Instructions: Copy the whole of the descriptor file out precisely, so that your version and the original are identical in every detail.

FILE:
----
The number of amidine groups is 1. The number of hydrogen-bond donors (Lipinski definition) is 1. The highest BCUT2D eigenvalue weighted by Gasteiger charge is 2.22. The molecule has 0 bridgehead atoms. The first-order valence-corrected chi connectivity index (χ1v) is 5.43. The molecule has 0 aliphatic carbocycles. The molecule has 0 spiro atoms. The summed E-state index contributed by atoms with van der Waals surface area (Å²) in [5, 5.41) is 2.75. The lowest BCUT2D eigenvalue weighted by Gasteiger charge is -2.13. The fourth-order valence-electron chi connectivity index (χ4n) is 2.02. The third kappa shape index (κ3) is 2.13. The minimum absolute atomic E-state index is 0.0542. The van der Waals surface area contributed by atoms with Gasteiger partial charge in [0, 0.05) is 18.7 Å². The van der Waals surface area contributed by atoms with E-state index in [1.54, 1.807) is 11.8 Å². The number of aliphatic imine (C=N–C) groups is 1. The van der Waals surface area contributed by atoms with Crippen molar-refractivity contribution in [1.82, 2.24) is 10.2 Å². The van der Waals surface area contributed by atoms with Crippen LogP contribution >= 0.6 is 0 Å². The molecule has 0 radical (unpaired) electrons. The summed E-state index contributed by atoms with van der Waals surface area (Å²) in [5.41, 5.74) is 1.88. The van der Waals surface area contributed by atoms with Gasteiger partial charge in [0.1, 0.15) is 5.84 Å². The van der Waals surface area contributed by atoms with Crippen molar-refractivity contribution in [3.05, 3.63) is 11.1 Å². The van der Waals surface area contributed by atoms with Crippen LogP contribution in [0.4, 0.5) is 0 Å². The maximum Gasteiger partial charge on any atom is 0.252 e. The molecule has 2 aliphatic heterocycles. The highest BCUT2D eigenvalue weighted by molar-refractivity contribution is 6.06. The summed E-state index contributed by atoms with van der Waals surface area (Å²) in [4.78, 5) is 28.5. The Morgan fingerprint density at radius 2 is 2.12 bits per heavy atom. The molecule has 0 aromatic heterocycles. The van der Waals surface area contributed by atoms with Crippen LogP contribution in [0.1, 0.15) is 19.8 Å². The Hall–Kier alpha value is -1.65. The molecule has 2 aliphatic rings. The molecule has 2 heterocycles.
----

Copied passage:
The number of amidine groups is 1. The number of hydrogen-bond donors (Lipinski definition) is 1. The highest BCUT2D eigenvalue weighted by Gasteiger charge is 2.22. The molecule has 0 bridgehead atoms. The first-order valence-corrected chi connectivity index (χ1v) is 5.43. The molecule has 0 aliphatic carbocycles. The molecule has 0 spiro atoms. The summed E-state index contributed by atoms with van der Waals surface area (Å²) in [5, 5.41) is 2.75. The lowest BCUT2D eigenvalue weighted by Gasteiger charge is -2.13. The fourth-order valence-electron chi connectivity index (χ4n) is 2.02. The third kappa shape index (κ3) is 2.13. The minimum absolute atomic E-state index is 0.0542. The van der Waals surface area contributed by atoms with Gasteiger partial charge in [0, 0.05) is 18.7 Å². The van der Waals surface area contributed by atoms with E-state index in [1.54, 1.807) is 11.8 Å². The number of aliphatic imine (C=N–C) groups is 1. The van der Waals surface area contributed by atoms with Crippen molar-refractivity contribution in [1.82, 2.24) is 10.2 Å². The van der Waals surface area contributed by atoms with Crippen LogP contribution >= 0.6 is 0 Å². The molecule has 0 radical (unpaired) electrons. The summed E-state index contributed by atoms with van der Waals surface area (Å²) in [5.41, 5.74) is 1.88. The van der Waals surface area contributed by atoms with Gasteiger partial charge in [0.1, 0.15) is 5.84 Å². The van der Waals surface area contributed by atoms with Crippen molar-refractivity contribution in [3.05, 3.63) is 11.1 Å². The van der Waals surface area contributed by atoms with Crippen LogP contribution in [0.4, 0.5) is 0 Å². The maximum Gasteiger partial charge on any atom is 0.252 e. The molecule has 2 aliphatic heterocycles. The highest BCUT2D eigenvalue weighted by molar-refractivity contribution is 6.06. The summed E-state index contributed by atoms with van der Waals surface area (Å²) in [4.78, 5) is 28.5. The Morgan fingerprint density at radius 2 is 2.12 bits per heavy atom. The molecule has 0 aromatic heterocycles. The van der Waals surface area contributed by atoms with Crippen LogP contribution in [0.1, 0.15) is 19.8 Å². The Hall–Kier alpha value is -1.65. The molecule has 2 aliphatic rings. The molecule has 2 heterocycles.